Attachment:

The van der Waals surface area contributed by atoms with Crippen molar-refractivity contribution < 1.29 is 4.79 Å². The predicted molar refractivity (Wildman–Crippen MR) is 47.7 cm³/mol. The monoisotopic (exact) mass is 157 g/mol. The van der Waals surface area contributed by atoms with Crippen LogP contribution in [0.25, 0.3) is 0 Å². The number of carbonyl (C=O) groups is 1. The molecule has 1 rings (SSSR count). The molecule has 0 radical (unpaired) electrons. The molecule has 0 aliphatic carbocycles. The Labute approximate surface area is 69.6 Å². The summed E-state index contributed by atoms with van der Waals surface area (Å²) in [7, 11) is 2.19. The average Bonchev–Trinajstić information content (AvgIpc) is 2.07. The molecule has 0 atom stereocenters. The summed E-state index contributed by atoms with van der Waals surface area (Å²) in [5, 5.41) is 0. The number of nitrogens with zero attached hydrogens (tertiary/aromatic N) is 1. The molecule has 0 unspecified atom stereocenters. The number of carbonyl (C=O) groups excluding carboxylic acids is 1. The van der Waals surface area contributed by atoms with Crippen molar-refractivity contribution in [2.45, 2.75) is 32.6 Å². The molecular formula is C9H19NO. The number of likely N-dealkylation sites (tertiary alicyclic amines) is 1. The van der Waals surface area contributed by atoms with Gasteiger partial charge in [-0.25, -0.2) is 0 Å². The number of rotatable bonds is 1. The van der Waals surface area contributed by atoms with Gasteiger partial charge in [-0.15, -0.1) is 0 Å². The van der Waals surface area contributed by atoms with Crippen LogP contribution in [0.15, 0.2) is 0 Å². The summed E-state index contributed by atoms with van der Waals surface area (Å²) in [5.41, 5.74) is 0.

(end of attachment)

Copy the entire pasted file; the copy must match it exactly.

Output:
The van der Waals surface area contributed by atoms with Crippen molar-refractivity contribution < 1.29 is 4.79 Å². The predicted molar refractivity (Wildman–Crippen MR) is 47.7 cm³/mol. The monoisotopic (exact) mass is 157 g/mol. The van der Waals surface area contributed by atoms with Crippen LogP contribution in [0.25, 0.3) is 0 Å². The number of carbonyl (C=O) groups is 1. The molecule has 1 rings (SSSR count). The molecule has 0 radical (unpaired) electrons. The molecule has 0 aliphatic carbocycles. The Labute approximate surface area is 69.6 Å². The summed E-state index contributed by atoms with van der Waals surface area (Å²) in [7, 11) is 2.19. The average Bonchev–Trinajstić information content (AvgIpc) is 2.07. The molecule has 0 atom stereocenters. The summed E-state index contributed by atoms with van der Waals surface area (Å²) in [5, 5.41) is 0. The number of nitrogens with zero attached hydrogens (tertiary/aromatic N) is 1. The molecule has 0 unspecified atom stereocenters. The number of carbonyl (C=O) groups excluding carboxylic acids is 1. The van der Waals surface area contributed by atoms with Crippen molar-refractivity contribution in [2.45, 2.75) is 32.6 Å². The molecular formula is C9H19NO. The number of likely N-dealkylation sites (tertiary alicyclic amines) is 1. The van der Waals surface area contributed by atoms with Gasteiger partial charge in [-0.25, -0.2) is 0 Å². The number of rotatable bonds is 1. The van der Waals surface area contributed by atoms with Gasteiger partial charge in [-0.15, -0.1) is 0 Å². The van der Waals surface area contributed by atoms with Crippen LogP contribution in [0.15, 0.2) is 0 Å². The summed E-state index contributed by atoms with van der Waals surface area (Å²) in [5.41, 5.74) is 0.